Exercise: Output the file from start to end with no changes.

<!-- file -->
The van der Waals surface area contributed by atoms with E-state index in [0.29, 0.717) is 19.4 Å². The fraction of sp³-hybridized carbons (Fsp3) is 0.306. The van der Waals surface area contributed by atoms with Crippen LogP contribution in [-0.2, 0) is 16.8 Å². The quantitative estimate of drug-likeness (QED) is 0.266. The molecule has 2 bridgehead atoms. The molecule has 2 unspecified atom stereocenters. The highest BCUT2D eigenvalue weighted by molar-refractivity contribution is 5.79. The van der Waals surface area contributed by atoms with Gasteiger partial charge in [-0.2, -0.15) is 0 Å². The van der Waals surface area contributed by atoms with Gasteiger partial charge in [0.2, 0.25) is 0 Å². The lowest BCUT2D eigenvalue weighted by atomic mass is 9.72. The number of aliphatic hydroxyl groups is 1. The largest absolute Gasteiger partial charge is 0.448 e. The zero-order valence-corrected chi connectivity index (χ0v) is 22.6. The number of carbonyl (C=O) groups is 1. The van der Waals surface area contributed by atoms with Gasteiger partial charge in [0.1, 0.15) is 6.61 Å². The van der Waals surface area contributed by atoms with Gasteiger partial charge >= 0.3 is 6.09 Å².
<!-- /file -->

The van der Waals surface area contributed by atoms with E-state index in [0.29, 0.717) is 19.4 Å². The fraction of sp³-hybridized carbons (Fsp3) is 0.306. The van der Waals surface area contributed by atoms with Crippen LogP contribution in [-0.2, 0) is 16.8 Å². The quantitative estimate of drug-likeness (QED) is 0.266. The molecule has 2 bridgehead atoms. The molecule has 2 unspecified atom stereocenters. The highest BCUT2D eigenvalue weighted by molar-refractivity contribution is 5.79. The van der Waals surface area contributed by atoms with Gasteiger partial charge in [-0.2, -0.15) is 0 Å². The van der Waals surface area contributed by atoms with Gasteiger partial charge in [0.2, 0.25) is 0 Å². The lowest BCUT2D eigenvalue weighted by atomic mass is 9.72. The number of aliphatic hydroxyl groups is 1. The largest absolute Gasteiger partial charge is 0.448 e. The zero-order valence-corrected chi connectivity index (χ0v) is 22.6. The number of carbonyl (C=O) groups is 1. The van der Waals surface area contributed by atoms with Gasteiger partial charge in [0.1, 0.15) is 6.61 Å². The van der Waals surface area contributed by atoms with Gasteiger partial charge >= 0.3 is 6.09 Å².